From: Philippe Verdy (email@example.com)
Date: Wed Oct 26 2005 - 15:04:18 CST
From: "Antoine Leca" <Antoine10646@leca-marti.org>
>> There are much enough normative
>> references about this reform approved since long.
> (Saint Mandé, 2004) does not seem to agree with you.
> I cannot understand how they can get it as wrong as you are implying.
I did not imply something wrong. I said explicitly that I was not sure that
the orthographic reform was applicable to proper names, such as toponyms
that contain common names like "Île" integrated as a component of a compound
But the good question to ask is whever this is really a compound name: the
standard French orthography requires the use of an hyphen in compound proper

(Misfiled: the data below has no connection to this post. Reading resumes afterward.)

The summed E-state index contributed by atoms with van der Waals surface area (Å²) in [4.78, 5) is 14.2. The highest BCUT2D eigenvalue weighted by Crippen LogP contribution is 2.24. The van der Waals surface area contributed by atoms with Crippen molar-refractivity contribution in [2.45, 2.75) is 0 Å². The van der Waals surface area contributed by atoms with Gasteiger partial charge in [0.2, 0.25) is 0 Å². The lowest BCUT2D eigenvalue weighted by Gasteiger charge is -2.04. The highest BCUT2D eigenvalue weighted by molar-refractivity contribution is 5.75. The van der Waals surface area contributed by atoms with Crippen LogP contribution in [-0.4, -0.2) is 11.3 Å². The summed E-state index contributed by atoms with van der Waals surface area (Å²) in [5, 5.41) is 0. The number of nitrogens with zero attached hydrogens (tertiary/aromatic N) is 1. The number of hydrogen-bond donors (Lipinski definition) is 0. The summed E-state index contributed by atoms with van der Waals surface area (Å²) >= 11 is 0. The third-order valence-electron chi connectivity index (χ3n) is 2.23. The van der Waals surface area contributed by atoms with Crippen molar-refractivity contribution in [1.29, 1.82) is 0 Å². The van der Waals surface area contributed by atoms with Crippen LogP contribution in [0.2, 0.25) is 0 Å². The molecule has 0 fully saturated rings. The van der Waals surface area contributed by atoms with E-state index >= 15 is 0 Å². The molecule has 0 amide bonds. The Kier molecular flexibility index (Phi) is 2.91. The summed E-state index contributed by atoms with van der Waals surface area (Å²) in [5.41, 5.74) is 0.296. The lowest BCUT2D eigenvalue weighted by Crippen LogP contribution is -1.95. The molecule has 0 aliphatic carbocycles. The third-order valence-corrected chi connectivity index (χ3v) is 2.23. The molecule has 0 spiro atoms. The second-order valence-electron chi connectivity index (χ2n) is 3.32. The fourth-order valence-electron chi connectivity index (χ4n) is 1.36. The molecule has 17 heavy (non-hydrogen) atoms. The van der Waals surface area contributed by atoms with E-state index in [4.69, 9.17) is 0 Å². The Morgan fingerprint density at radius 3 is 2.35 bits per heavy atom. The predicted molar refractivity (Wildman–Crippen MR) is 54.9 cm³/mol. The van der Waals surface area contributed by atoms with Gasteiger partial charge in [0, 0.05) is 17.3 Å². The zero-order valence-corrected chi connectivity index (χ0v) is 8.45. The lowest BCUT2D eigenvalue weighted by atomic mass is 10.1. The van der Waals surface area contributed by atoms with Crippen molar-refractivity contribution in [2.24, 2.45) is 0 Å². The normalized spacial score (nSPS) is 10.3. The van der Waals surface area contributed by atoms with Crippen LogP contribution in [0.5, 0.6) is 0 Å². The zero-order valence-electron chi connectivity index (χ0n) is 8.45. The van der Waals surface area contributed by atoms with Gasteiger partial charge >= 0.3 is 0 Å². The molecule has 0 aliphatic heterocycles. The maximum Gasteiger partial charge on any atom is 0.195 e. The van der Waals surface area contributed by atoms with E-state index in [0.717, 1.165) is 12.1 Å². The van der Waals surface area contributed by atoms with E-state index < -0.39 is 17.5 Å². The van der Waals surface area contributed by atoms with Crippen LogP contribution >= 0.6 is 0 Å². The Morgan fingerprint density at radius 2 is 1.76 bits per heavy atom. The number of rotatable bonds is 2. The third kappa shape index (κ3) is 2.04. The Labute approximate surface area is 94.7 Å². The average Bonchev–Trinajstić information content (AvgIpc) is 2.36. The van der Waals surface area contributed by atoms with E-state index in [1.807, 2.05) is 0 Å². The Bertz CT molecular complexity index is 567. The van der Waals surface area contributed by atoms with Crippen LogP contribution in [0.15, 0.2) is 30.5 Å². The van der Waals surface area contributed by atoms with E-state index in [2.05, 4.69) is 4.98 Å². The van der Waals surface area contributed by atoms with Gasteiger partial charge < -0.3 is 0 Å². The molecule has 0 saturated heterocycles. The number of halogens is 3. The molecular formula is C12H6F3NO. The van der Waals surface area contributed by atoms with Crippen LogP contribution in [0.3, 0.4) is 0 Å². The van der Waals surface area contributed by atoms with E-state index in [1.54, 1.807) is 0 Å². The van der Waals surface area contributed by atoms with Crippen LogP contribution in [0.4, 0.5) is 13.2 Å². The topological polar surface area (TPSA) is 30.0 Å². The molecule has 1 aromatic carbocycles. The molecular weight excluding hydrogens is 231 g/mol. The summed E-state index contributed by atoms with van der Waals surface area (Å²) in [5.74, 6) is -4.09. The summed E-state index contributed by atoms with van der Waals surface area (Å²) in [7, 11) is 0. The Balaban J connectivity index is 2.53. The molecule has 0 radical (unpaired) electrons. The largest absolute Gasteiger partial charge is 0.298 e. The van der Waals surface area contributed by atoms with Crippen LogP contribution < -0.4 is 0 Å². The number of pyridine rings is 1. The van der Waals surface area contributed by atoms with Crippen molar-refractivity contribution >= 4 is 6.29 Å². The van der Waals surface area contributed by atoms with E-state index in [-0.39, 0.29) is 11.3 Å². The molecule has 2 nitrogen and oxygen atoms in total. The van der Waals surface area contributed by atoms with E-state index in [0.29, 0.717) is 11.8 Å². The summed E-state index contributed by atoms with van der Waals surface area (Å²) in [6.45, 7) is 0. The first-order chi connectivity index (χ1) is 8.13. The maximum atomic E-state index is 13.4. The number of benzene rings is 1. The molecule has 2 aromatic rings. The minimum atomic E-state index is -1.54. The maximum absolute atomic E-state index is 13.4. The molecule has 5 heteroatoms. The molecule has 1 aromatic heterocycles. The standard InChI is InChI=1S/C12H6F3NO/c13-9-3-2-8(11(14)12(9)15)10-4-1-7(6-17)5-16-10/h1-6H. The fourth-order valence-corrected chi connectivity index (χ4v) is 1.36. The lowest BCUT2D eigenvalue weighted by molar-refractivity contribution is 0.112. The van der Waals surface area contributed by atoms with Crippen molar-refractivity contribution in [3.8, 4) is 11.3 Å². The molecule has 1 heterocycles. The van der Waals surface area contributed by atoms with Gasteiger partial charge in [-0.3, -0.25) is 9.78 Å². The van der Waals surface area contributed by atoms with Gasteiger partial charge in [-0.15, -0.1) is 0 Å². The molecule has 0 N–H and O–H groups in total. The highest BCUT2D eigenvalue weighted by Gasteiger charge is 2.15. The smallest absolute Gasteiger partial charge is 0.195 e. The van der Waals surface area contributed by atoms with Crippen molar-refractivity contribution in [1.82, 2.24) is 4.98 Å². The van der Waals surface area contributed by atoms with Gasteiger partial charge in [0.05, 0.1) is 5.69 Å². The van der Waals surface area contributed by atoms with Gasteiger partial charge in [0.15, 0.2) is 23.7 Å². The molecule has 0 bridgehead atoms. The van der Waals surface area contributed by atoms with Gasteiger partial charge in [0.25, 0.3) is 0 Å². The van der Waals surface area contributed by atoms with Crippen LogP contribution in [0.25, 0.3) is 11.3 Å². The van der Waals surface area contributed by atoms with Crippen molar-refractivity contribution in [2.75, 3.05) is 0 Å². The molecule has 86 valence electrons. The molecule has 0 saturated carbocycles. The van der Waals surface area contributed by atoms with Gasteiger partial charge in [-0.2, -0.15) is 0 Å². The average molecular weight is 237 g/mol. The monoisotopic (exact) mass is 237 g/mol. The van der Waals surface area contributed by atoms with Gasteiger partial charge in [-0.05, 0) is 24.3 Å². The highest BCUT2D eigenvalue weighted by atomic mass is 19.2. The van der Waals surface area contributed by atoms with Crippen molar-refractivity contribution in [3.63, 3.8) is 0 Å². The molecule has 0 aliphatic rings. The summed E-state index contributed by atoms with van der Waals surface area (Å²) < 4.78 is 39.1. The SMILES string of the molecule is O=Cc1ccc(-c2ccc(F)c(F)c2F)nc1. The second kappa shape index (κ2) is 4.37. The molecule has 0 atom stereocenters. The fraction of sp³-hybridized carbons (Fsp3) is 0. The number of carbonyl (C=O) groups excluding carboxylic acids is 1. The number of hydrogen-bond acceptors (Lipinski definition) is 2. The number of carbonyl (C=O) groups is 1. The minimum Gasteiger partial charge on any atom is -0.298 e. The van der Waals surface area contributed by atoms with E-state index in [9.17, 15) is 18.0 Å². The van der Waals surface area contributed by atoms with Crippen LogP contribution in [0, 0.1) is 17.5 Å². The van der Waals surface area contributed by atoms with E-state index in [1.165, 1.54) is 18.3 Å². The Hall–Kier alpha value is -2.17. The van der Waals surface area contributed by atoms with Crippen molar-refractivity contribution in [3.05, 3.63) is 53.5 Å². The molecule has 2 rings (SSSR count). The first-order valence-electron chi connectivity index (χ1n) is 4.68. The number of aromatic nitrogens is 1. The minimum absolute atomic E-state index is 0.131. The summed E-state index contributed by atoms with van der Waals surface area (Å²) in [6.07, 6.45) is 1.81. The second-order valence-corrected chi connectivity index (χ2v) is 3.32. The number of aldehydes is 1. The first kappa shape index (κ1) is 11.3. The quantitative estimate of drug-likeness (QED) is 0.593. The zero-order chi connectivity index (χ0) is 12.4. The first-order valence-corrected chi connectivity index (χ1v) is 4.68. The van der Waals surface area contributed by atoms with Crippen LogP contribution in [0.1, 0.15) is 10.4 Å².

names. The absence of the hyphen means that it is logically separate.
So "Île de Ré" is not a compound proper name (otherwise it would have to be
written "Île-de-Ré" and so would be invariable and would require the
circumflex.). It is still a compound toponym, which is made with a common
name, an article, and a proper name. So in texts, you have to remove the
initial on "Île" when it is not appropriate: "les habitants de l'île de Ré",
or when applying the orthographic reform: "les habitants de l'ile de Ré"
without the circumflex.
There are other compound French toponyms which are not invariable. For
example the initial capital in "Le Mans" has to be changed in lowercase in
sentences, and can vary according to normal grammatic rules, for example:
"Je suis passé par le Mans", "j'habite au Mans", "les habitants du Mans"...
This is the presence of the hyphen in the toponym that makes a compound
toponym a compound proper name. French toponyms are not always invariable,
and not all strict proper names. The fact that you find them in their
isolated form in a simple list of toponyms does not justify your position.
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